Greenhouse gases: atmospheric gases that contribute to the greenhouse effect and thus to global warming. Human activities (particularly burning fossil fuels) are responsible for the buildup of excessive and fast-increasing levels of greenhouse gases carbon dioxide, methane, nitrous oxide, and ozone.
Renewable energy: wind, solar, biomass, and (debatably) water power, used to produce electricity. All are considered renewable because they're derived from resources that are regenerative or inexhaustible and produce a minimum of greenhouse gases.
Biomass energy: derived by burning solid bio-matter such as wood, corn, dried manure, the biogenic portion of municipal solid waste, and the nonedible portions of field crops sugarcane residue, wheat chaff, corn cobs. However, net CO2 emissions can result, due to the use of fossil fuels to plant, fertilize, harvest, and transport the crops.
Carbon neutrality: a conceptual goal of being responsible for no net greenhouse-gas emissions. Going carbon neutral requires 1) calculating one's total climate-damaging carbon emissions, 2) reducing them as much as possible, and 3) compensating for one's remaining emissions, typically by buying a carbon offset credit (see "Carbon Neutrality").
Carbon footprint: a measure of the amount of carbon dioxide emitted into the atmosphere by an individual person, organization, or company, as part of their everyday operations or lives. Typically measured in tons of CO2 emitted annually, one's carbon footprint is directly related to consumption of fossil fuels and of electricity from nonrenewable energy sources.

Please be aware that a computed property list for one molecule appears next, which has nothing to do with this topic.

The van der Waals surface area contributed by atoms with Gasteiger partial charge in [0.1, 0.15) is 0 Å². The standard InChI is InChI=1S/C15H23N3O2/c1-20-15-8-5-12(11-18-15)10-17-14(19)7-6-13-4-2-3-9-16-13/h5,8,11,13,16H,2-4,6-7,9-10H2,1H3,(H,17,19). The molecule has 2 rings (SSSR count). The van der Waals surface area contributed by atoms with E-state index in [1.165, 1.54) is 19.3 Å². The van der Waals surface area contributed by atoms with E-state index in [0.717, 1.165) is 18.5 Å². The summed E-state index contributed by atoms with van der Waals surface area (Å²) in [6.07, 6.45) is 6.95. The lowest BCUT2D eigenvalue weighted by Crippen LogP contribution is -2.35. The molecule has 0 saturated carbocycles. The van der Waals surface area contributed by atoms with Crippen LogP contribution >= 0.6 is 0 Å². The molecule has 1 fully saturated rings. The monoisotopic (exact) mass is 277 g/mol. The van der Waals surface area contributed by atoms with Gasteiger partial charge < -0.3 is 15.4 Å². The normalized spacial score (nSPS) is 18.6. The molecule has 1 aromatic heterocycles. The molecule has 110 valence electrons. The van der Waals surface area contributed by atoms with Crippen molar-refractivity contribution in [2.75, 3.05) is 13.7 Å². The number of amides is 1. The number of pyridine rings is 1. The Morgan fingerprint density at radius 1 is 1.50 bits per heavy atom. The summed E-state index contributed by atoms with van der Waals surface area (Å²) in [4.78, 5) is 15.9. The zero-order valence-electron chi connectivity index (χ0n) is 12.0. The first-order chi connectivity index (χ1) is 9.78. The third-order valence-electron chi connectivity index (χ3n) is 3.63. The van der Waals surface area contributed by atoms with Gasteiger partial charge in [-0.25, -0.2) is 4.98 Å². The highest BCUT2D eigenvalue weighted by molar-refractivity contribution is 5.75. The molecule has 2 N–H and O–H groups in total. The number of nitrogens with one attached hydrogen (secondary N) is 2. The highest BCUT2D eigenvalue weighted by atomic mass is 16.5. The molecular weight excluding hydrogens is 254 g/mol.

Carbon footprint calculator: a tool to measure one's CO2 emissions. For individuals, calculators consider factors such as car, public transport, and air travel; electricity and other utility use; energy efficiency of home appliances; home heating; diet and food transport; and all products and services consumed. Advice is provided on how to reduce one's "carbon footprint" in each area.
Zero net-energy capable: as applied to a home or other building, the capability to use minimal fossil-fuel energy and to self-generate renewable energy equal to the amount consumed, for a net use of zero. Typically, self-generation would be achieved with solar panels. Under the ACPP, this is the goal for all new houses by 2015.
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